Get an idea of what life was like in antebellum South Carolina by visiting one of the historical mansions or plantations just outside Charleston Here are the top 18th- and 19th-century homes where you can learn about pre–Civil War history.
Joseph Manigault House
Built in 1803, Charleston’s Joseph Manigault House is a US National Historic Landmark and today part of the Charleston Museum. Visit on your own or as part of a historical Charleston tour to gain insight into the city’s heritage from a guide. Inside, admire American, English, and French furniture, and check out the period garden outside.
Also part of the Charleston Museum, the 1772 Heyward-Washington House was built in Georgian style and once played host to George Washington. If you plan to visit both this site and the Joseph Manigault House, purchase a 2-site ticket from the Charleston Museum to save money. Alternatively, some historical and cultural walking tours of the city either pass by or enter the house. Inside, see Charleston-made furniture and the 1740s kitchen building.
Listed on the US National Register of Historic Places, the Aiken-Rhett House was built in 1820 and was once the home of the governor of South Carolina. See it from the outside on a walking tour or horse-drawn carriage tour of the city, or visit on your own by purchasing a ticket from the Historic Charleston Foundation, which also operates the Nathaniel Russell House. The well-preserved slave quarters provide insight into how the enslaved once lived here.
Magnolia Plantation & Gardens
Also listed on the National Register of Historic Places, Magnolia Plantation dates back to 1676, when the Drayton family first established its property; Drayton family members continue to control the estate today. Located northwest of Charleston on the Ashley River, the plantation can be visited on a tour or independently. Allot plenty of time for both the plantation house tour and a stroll around the gardens, as well as optional activities like the Nature Train or Slavery to Freedom tour.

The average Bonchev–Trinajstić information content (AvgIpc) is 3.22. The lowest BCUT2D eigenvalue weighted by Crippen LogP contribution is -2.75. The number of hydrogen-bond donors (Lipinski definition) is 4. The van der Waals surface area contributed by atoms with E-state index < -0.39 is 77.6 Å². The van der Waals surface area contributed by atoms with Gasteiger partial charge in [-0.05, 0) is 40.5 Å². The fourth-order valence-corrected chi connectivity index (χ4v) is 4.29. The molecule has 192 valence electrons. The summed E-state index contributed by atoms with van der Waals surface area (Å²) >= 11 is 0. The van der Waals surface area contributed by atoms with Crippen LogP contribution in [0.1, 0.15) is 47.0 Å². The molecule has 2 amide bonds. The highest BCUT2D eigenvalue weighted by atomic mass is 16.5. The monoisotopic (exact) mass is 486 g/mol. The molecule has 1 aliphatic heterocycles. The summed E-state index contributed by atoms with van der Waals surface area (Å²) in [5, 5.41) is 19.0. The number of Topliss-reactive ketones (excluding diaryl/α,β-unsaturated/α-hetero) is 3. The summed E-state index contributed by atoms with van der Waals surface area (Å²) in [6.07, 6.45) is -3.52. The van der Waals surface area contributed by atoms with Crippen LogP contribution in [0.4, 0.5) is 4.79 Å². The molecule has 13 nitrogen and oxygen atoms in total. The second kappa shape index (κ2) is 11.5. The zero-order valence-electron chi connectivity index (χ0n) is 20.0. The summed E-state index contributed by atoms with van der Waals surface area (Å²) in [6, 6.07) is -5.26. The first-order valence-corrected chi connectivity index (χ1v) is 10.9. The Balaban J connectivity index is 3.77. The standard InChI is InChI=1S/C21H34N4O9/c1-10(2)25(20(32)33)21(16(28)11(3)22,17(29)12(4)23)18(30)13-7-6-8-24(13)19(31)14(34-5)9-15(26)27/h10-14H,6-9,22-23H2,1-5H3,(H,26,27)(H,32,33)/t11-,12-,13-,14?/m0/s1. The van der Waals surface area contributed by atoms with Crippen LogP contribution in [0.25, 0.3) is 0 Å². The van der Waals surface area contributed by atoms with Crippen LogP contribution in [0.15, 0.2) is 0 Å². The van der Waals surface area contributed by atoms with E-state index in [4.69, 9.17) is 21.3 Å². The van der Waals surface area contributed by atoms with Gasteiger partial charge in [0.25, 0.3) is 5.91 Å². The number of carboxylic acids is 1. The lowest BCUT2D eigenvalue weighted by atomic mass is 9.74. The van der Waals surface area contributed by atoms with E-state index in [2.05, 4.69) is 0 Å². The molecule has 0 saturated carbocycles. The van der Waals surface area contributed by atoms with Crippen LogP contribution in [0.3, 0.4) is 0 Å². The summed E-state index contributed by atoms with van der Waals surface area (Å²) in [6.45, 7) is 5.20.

A US National Historic Landmark District on the Ashley River, Middleton Place was built in 1755. The 65-acre property is known as the home of the oldest landscaped gardens in the country. During a visit, you can also see historical family artifacts inside the house and the stable yards, where costumed staff members demonstrate blacksmithing, weaving, and carpentry.
Boone Hall Plantation
Northeast of Charleston, Boone Hall Plantation dates back to 1681 and is known for its avenue of live oak trees that line the entrance to the property. Listed on the National Register of Historic Places, the plantation can be visited on a tour from Charleston. Learn how the plantation evolved over the centuries, and see the slave quarters for a somber look at this part of history.